Axelwik, using original inflation pressures that were good for a bike that was built over 25 years ago may not apply if you are using modern day tires. I my humble opinion it's best to use the tire manufacturer's recommended inflation pressure for the specific application and loading, although I do fully agree that maximum indicated tire inflation is not always the best choice, but, it usually does give better load carrying ability, performance, fuel economy and safety margin than running a tire slightly underinflated..

Itcertainly is akward when mixing modern technology with old technology and really needs the touch of the factory engineers and the expert rider's who can take the bikes to the limits and come up with overall safety inflation averages for everyday blokes like us.

Vic
Vic,

You can gamble if you want, butI willalways stick with the motorcycle manufacturer's recommendations. Tires might have changed a bit (different tread patterns and rubber compounds), but the weight and loading of the bike have not. Any tire manufacturer will tell you to inflate according to what the motorcycle manufacturer recommends. One size tire will fit on many makes and models of bikes, and to inflate to the maximum sidewall rating is foolish.
 

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Axelwik,

I tend to agree with you. However, going by honda's specs puts the rear tire at 40psi, to the max recommended 41psi by the tire manufacturer!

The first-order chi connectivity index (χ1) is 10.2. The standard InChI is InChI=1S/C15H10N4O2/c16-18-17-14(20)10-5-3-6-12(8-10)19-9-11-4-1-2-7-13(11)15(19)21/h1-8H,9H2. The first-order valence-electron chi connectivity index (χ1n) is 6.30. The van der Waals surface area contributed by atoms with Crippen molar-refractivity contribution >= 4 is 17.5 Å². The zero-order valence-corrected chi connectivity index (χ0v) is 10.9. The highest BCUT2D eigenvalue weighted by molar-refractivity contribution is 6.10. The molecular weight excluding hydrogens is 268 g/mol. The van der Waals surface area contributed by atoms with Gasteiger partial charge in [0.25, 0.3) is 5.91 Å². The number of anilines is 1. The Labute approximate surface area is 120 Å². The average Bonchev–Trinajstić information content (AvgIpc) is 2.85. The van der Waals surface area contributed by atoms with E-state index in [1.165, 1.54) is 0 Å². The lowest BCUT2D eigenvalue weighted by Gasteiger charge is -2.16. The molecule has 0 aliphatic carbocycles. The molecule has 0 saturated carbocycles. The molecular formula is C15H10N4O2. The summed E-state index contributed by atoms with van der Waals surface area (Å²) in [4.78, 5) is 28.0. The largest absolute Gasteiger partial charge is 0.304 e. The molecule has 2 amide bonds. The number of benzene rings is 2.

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mag wrote:
Axelwik,

I tend to agree with you. However, going by honda's specs puts the rear tire at 40psi, to the max recommended 41psi by the tire manufacturer!
Yes, that's fine.

The max for my bike is also 40PSI for the rear, for a load >200 pounds. For a light load (ie. riding solo, <200 pounds) the recommended pressure for the rear is 32PSI. The front stays at 28PSI.
 

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well, that's what i'm going with too. 28/32

Thanks!

Mag
 

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mag wrote:
78 Gl1000. Both tires say max 41psi. What should it be at? The bike is naked, no luggage/fairing. Mostly riding solo. The front was at 36 and the back was at 28psi! Maybe this is why mileage suffered? Both are at 36-37 now.
I always try to stay with the tyre manufacture recommendation. underinflation can cause the front tire to cup which leads to a wobble in turns--no fun at all. just remember the ford/firestone issue with underinflated tires
 

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Interesting opinions -- split evenly between motorcycle vs. tire manufacturer's specs.

I tend to agree with the latter now, having gone on other boards for reference. It makes sense that Honda wouldn't know what tires are going on!
 

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I don't believe the maximum tire pressure is a good normal setting, that pressure is what's required to carry the maximum load the tire is rated for plus a little extra to allow for maximum reasonable temperature buildup. The pressure Honda recommends should be pretty close since there isn't all that much room for vastly different physical tire sizes on the bike so the volume of air in the tire doesn't vary all that much with brand. Since all the tires for this bike are bias ply, roughly the same size, the amount of air pressure to carry a given weight shouldn't vary greatly. That said, it's safer to err a little on the high side than the low side, so I'd go with the bike maker's recommendation and it it felt a little low, adding two or three psi isn't going to make a dangerous condition. You can also get a good idea by looking at the tire track, with a full load on is the tread mark on the ground looking too wide, on bias tires especially if they look too low they usually are. This wouldn't be true on the 1800 since they are radial.